Saturday, 20 May 2017

Theatre review: Vice Versa, or, The Decline & Fall of General Braggadocio at the Hands of his Canny Servant Dexter & Terence the Monkey

The Roman theme of this year's RSC season in Stratford extends to the Swan, most obviously in Vice Versa, or, The Decline & Fall of General Braggadocio at the Hands of his Canny Servant Dexter & Terence the Monkey. Phil Porter's farce is inspired by the plays of Plautus, although they're not the only thing that's been "lovingly ripped off" - that tagline itself comes from Spamalot, and Janice Honeyman's production resembles nothing so much as a Carry On film - there's even a nod to the famous "Infamy, infamy, they've all got it in for me" line from the play's gull, Braggadocio (Felix Hayes.) The vain and ludicrous General returns to Rome from a war, bringing with him some of the people he's enslaved - including the lady Voluptua (Ellie Beaven,) whom he's taken as a concubine.

When Voluptua's long-lost fiancé Valentin (Geoffrey Lumb) arrives in town to stay with Braggadocio's next-door neighbour Philoproximus (Nicholas Day,) Voluptua sneaks next door to be with him. But to get away she needs a cleverer plan, and turns to the General's slave Dexter (Sophia Nomvete,) who concocts a plan in which Voluptua pretends to be her own identical twin.


This is, needless to say, very broad comedy and I didn't know if I'd be able to get into it, but thinking of it as Carry On Up The Tiber really did help just accept it for what it is. I can't say I loved every minute but for something so full of mugging and slapstick I got on with it surprisingly well. The leads help - we've seen plenty of times how well Hayes can do with this kind of fool, and Nomvete is so up-front about the fourth wall-breaking daftness of it all it's easy to go along with it. An extended joke about grocery-based puns is pure panto, and she brings that experience to it.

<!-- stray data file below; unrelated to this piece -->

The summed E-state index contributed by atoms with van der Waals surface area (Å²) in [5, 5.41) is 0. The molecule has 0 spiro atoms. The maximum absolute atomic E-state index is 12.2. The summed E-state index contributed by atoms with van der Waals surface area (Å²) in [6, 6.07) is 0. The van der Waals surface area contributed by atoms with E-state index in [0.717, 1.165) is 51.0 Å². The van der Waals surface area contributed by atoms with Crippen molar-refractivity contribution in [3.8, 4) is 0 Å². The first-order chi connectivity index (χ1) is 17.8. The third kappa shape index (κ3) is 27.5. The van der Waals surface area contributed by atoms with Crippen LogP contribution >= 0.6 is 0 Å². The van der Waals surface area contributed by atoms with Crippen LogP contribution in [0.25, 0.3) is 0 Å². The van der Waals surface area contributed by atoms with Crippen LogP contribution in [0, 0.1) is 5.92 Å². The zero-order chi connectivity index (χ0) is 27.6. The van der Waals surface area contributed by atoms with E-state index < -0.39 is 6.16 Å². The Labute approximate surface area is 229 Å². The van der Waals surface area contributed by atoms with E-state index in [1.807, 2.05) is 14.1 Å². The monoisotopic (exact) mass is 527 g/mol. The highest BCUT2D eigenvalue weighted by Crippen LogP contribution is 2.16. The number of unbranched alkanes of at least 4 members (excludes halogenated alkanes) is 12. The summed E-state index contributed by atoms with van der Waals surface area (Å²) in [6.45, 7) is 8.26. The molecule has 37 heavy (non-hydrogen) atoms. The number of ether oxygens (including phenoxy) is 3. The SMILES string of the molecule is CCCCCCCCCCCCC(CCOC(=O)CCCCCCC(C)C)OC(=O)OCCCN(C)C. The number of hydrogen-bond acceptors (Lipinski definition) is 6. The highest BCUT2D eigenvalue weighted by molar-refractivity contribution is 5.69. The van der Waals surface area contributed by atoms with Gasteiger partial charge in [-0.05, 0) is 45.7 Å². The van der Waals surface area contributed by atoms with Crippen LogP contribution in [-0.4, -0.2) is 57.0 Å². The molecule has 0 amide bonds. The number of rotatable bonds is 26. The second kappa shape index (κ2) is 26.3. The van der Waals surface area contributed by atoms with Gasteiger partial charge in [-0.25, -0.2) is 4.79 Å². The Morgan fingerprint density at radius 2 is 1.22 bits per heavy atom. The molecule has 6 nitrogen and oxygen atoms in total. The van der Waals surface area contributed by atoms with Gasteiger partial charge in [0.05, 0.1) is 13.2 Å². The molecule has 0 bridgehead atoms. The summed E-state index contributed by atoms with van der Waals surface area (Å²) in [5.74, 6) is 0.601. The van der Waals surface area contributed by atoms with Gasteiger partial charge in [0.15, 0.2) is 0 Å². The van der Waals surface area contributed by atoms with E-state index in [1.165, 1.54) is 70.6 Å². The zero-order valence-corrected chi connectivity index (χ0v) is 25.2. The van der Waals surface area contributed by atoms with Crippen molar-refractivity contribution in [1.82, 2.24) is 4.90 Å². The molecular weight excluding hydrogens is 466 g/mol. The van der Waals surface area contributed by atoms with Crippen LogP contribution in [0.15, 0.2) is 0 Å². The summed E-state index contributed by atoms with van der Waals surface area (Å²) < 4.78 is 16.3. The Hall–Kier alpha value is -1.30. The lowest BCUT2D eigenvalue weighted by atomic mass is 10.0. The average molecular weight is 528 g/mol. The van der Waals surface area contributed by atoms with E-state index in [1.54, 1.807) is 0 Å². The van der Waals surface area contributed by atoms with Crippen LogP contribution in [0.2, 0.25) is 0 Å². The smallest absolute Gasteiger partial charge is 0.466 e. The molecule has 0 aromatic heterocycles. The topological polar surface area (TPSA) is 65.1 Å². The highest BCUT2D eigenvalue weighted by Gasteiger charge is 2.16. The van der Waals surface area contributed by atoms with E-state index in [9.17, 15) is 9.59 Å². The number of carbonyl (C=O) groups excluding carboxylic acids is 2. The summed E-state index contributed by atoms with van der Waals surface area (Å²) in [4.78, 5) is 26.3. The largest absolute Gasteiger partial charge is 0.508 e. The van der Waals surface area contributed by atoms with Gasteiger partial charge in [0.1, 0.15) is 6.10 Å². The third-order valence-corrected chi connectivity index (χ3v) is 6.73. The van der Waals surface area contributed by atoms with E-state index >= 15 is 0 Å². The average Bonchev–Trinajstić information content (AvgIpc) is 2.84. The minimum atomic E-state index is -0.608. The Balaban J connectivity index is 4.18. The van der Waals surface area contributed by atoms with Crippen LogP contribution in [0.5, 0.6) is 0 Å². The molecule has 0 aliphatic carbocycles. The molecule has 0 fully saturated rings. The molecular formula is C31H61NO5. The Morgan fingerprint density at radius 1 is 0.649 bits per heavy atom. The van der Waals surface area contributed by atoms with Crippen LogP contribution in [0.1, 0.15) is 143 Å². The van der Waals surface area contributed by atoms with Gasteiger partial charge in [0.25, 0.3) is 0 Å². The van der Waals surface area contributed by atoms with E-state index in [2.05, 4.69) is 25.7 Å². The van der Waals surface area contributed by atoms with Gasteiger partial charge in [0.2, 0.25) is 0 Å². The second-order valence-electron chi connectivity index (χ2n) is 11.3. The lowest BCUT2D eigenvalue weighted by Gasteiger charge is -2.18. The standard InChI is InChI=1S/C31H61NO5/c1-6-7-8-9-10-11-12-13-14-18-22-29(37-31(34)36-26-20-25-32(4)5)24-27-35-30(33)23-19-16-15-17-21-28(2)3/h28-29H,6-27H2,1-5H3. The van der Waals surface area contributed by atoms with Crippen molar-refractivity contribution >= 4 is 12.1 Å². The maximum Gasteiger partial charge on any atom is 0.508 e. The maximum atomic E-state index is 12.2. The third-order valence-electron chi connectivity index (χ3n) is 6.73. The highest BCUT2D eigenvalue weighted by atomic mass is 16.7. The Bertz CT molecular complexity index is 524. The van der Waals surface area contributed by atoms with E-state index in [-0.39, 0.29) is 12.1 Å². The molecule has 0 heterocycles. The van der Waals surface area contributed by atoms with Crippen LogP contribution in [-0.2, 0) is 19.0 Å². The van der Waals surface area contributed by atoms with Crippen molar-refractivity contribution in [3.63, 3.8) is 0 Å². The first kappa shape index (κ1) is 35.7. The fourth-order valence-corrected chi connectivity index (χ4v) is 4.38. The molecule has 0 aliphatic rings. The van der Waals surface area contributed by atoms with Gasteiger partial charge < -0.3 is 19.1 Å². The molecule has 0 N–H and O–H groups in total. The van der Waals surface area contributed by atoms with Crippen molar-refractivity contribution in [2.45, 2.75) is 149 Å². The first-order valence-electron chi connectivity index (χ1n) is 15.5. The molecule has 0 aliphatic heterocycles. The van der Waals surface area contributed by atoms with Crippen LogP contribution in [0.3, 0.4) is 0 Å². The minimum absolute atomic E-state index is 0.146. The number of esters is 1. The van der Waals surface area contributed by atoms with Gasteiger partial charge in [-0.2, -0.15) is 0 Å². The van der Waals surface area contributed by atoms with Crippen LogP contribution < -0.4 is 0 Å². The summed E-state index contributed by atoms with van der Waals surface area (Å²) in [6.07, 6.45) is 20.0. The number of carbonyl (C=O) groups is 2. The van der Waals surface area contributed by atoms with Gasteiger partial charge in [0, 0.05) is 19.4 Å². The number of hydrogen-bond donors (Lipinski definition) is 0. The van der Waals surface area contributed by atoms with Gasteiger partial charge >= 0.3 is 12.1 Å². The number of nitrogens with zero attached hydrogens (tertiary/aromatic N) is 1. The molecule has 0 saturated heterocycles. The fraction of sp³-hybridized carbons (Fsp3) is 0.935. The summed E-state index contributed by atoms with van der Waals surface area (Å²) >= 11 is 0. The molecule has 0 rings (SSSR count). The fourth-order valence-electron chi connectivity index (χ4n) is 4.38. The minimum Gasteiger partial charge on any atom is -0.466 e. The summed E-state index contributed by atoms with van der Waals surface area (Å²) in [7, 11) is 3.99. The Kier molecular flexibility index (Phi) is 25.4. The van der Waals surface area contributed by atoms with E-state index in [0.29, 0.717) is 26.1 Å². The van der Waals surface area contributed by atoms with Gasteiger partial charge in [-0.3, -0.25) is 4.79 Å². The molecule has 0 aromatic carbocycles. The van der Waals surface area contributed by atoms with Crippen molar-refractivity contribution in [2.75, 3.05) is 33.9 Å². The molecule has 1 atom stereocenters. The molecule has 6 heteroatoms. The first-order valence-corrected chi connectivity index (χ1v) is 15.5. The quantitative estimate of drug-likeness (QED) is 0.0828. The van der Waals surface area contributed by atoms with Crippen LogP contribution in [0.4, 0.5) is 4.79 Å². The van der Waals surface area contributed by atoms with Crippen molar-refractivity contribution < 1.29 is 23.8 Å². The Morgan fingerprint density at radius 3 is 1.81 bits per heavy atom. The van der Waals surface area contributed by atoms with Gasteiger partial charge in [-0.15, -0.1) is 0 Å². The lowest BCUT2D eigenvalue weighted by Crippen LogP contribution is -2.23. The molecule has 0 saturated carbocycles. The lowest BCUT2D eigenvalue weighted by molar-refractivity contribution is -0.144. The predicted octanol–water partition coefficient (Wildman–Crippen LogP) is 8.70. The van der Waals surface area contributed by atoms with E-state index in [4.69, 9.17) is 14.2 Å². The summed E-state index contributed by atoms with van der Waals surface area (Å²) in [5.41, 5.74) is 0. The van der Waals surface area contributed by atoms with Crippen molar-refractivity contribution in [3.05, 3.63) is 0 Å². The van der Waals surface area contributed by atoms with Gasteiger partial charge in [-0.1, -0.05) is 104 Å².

Beaven, Day and Lumb all gamely join in - given where I grew up, I enjoyed the running joke of Voluptua pretending to be Greek by listing Greek foods. And with the addition of Kim Hartman's over-the-hill prostitute Climax, this at least makes a welcome change from the rest of this summer's season in that women are not only visible but get to have the upper hand. The scenes with the other servants (Steven Kynman, Byron Mondahl and Laura Kirkman) didn't hold my attention as well, and considering he appears in the play's subtitle the monkey Terrence (Jon Trenchard) really doesn't have anything interesting to do. But with some good visual gags in Colin Richmond's design - I liked the shopping delivered by Ocadus, and Braggadocio's Venus socks were funnier than the Superman ones - I smiled through most of this, and occasionally laughed out loud.

Vice Versa, or, The Decline & Fall of General Braggadocio at the Hands of his Canny Servant Dexter & Terence the Monkey by Phil Porter after Plautus is booking in repertory until the 9th of September at the Swan Theatre, Stratford-upon-Avon.

Running time: 2 hours 20 minutes including interval.

Photo credit: Pete Le May.

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